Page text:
(click for a larger view)
This chart is my social commentary on the strange attack on Stephen Dubner and Steven Levitt’s new SuperFreakonomicsbook. It seems a large chunk of people are worked up over a chapter in the book in which they look into alternate, controversial ways of solving the climate-change/global-warming/whatever-the-kids-are-calling-it-these-days problem.
At the eye of the storm are people accusing Dubner and Levitt of lies and misrepresentation in their book, particularly as it relates to their conversations with Ken Caldeira, a respected climate scientist working with Intellectual Ventures (possibly the most arrogantly named company ever).
Long story short: A blogger at Climate Progress claimed that Caldeira objected to his portrayal in the book and that Dubner and Levitt essentially flipped him off and left burning dog crap on his porch. Dubner responded that Caldeira read through two drafts of the chapter, correcting things he felt were wrong. Caldeira feels the authors worked in good faith and, while he may or may not agree with their conclusions, he feels their portrayal was fair.
What I find funny about the whole thing is the extent to which most people are blasting Dubner and Levitt even though they have explained repeatedly that they are not challenging the scientific status quo concerning climate change, that their reference to global cooling is a reference to finding ways to use technology to reverse global warming, which they unabashedly believe is happening. Their chapter looks at people working to solve the problem (you know, the problem of global warming which they believe is happening) who are working outside the “climate-change establishment”.
On a related note, Dubner has announced that he will change his name to Stephen Dubner-Yes-I-Believe-Climate-Change-Is-A-Problem.
But for the blasting of Dubner and Levitt and the (unconvincing, in my opinion) Brad DeLong’s “you should have let me write your book” post, no one can really give me a good reason to believe that they have a better grasp on the topic than Dubner and Levitt.
(Update: Greg Mankiw gives me reason to believe that Yoram Bauman has a better grasp on the topic and he seems disappointed. However, his back and forth with Steve Levitt amounted to “You may be technically right on the specifics, but the gist you gave was inaccurate.” I’m still struggling to try and reconcile that with the statements attributed to Ken Caldeira who, you may recall, previewed multiple drafts of the chapter. If he really did OK the overall scientific gist of the chapter, that strikes me as a pretty powerful authority.)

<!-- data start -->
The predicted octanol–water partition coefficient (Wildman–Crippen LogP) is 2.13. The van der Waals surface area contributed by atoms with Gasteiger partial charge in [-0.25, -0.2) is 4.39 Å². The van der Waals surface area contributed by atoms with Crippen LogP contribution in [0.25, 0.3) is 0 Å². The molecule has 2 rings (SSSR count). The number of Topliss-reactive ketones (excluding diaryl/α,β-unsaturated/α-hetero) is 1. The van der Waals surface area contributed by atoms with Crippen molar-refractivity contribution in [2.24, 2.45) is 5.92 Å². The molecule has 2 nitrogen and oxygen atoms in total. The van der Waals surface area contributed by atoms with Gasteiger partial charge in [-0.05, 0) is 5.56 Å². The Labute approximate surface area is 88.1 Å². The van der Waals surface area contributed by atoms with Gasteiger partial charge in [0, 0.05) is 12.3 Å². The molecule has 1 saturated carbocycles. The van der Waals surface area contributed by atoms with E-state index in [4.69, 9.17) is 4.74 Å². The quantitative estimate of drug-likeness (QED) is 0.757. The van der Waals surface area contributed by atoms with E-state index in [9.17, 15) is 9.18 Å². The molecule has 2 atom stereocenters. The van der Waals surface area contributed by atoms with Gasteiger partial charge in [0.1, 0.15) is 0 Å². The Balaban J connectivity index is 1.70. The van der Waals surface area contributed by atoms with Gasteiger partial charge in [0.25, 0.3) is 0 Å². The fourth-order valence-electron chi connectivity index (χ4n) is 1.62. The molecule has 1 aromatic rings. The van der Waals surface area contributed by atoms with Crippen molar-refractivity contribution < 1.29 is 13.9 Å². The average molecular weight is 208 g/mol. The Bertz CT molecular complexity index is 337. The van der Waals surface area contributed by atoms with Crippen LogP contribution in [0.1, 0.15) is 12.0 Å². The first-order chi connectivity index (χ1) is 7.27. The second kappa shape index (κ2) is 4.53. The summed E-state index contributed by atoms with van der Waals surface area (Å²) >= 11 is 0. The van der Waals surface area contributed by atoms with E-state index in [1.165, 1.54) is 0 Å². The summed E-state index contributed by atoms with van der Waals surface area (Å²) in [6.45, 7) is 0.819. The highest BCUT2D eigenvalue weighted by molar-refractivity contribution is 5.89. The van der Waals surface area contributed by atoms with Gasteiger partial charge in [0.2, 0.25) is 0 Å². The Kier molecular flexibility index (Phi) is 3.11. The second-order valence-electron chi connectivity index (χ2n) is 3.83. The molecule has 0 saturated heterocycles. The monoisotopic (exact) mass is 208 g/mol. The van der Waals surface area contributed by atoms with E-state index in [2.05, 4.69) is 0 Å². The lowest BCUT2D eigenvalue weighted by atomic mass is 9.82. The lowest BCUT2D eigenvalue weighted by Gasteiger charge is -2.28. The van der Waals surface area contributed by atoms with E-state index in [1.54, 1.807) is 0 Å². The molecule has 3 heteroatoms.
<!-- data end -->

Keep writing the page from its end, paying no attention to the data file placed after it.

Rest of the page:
Up till now, I’ve stayed out of the climate change arena because I don’t have anything resembling an appropriate background for dealing with the topic. But the problem I’ve found is that people on both sides of the argument don’t really give a crap about credentials or scientific rigor.
What they care about is simply “Did this guy end up on my side of the argument?” If he did, he is a real honest to goodness scientist. If he didn’t, he is a hack, a washed up old know-nothing, a dishonest tool for religious environmentalism or a shill for the oil companies (depending on which side you’re on).
The reason I’m skewering the pro-climate-change side in this visual is because they seem to be much narrower in their orthodoxy. I’ve known extremely liberal people with graduate degrees in nuclear physics who get angry because no one wants to hear their solution to climate change (hint: it rhymes with buclear flower pants) due to the fact that the movement (from a political stand point) is dominated by long time environmentalists who spent their formative years fighting against nuclear power and don’t want to admit that they might have gotten that one wrong. (How is that for a run-on sentence?)
The “climate skeptics” side is often just as scientifically lackadaisical, but they’ll welcome anyone with open arms as long as they’re even remotely skeptical of any part of the political climate change agenda. They’ll accept anything including “climate change isn’t happening”, “man isn’t causing climate change”, “climate change isn’t a problem”, or (my favorite) “the solution isn’t (Kyoto/carbon tax/ethanol/hybrid car/whatever-my-political-enemies-like), the real solution is (fill-in-the-blanks-with-something-that-will-make-my-political-enemies-angry)”.
But, ultimately, I find the pro side to be more humorous because it is populated by approximately 30 actual scientists with knowledge in the field and millions of people with no scientific knowledge in the field who just like to feel smug about being all “scientific” while bashing other people who aren’t “scientific”.
And how do they determine who falls into which category? See the chart above.